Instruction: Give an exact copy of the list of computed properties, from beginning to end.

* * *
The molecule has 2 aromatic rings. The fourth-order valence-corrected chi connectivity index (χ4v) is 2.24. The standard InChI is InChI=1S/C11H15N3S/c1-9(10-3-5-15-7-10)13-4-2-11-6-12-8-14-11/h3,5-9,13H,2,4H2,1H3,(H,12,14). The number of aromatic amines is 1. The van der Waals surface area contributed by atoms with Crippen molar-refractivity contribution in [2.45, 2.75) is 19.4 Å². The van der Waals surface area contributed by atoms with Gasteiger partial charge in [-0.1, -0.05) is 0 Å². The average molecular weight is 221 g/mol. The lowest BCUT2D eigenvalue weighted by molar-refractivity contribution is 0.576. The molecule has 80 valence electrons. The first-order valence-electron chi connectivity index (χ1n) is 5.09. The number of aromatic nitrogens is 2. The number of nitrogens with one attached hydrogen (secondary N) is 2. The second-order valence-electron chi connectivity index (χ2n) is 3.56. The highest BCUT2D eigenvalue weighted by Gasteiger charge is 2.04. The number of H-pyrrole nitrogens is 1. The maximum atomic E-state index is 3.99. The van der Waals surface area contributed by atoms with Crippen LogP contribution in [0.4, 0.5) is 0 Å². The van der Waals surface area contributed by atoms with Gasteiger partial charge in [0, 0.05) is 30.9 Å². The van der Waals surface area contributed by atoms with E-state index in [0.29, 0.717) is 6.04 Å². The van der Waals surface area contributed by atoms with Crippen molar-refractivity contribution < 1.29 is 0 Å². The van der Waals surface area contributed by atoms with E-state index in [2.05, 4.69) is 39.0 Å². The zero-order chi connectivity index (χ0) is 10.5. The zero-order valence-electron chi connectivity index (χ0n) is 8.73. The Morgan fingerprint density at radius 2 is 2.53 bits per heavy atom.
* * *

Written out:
The molecule has 2 aromatic rings. The fourth-order valence-corrected chi connectivity index (χ4v) is 2.24. The standard InChI is InChI=1S/C11H15N3S/c1-9(10-3-5-15-7-10)13-4-2-11-6-12-8-14-11/h3,5-9,13H,2,4H2,1H3,(H,12,14). The number of aromatic amines is 1. The van der Waals surface area contributed by atoms with Crippen molar-refractivity contribution in [2.45, 2.75) is 19.4 Å². The van der Waals surface area contributed by atoms with Gasteiger partial charge in [-0.1, -0.05) is 0 Å². The average molecular weight is 221 g/mol. The lowest BCUT2D eigenvalue weighted by molar-refractivity contribution is 0.576. The molecule has 80 valence electrons. The first-order valence-electron chi connectivity index (χ1n) is 5.09. The number of aromatic nitrogens is 2. The number of nitrogens with one attached hydrogen (secondary N) is 2. The second-order valence-electron chi connectivity index (χ2n) is 3.56. The highest BCUT2D eigenvalue weighted by Gasteiger charge is 2.04. The number of H-pyrrole nitrogens is 1. The maximum atomic E-state index is 3.99. The van der Waals surface area contributed by atoms with Crippen LogP contribution in [0.4, 0.5) is 0 Å². The van der Waals surface area contributed by atoms with Gasteiger partial charge in [0, 0.05) is 30.9 Å². The van der Waals surface area contributed by atoms with E-state index in [0.29, 0.717) is 6.04 Å². The van der Waals surface area contributed by atoms with Crippen molar-refractivity contribution < 1.29 is 0 Å². The van der Waals surface area contributed by atoms with E-state index in [2.05, 4.69) is 39.0 Å². The zero-order chi connectivity index (χ0) is 10.5. The zero-order valence-electron chi connectivity index (χ0n) is 8.73. The Morgan fingerprint density at radius 2 is 2.53 bits per heavy atom.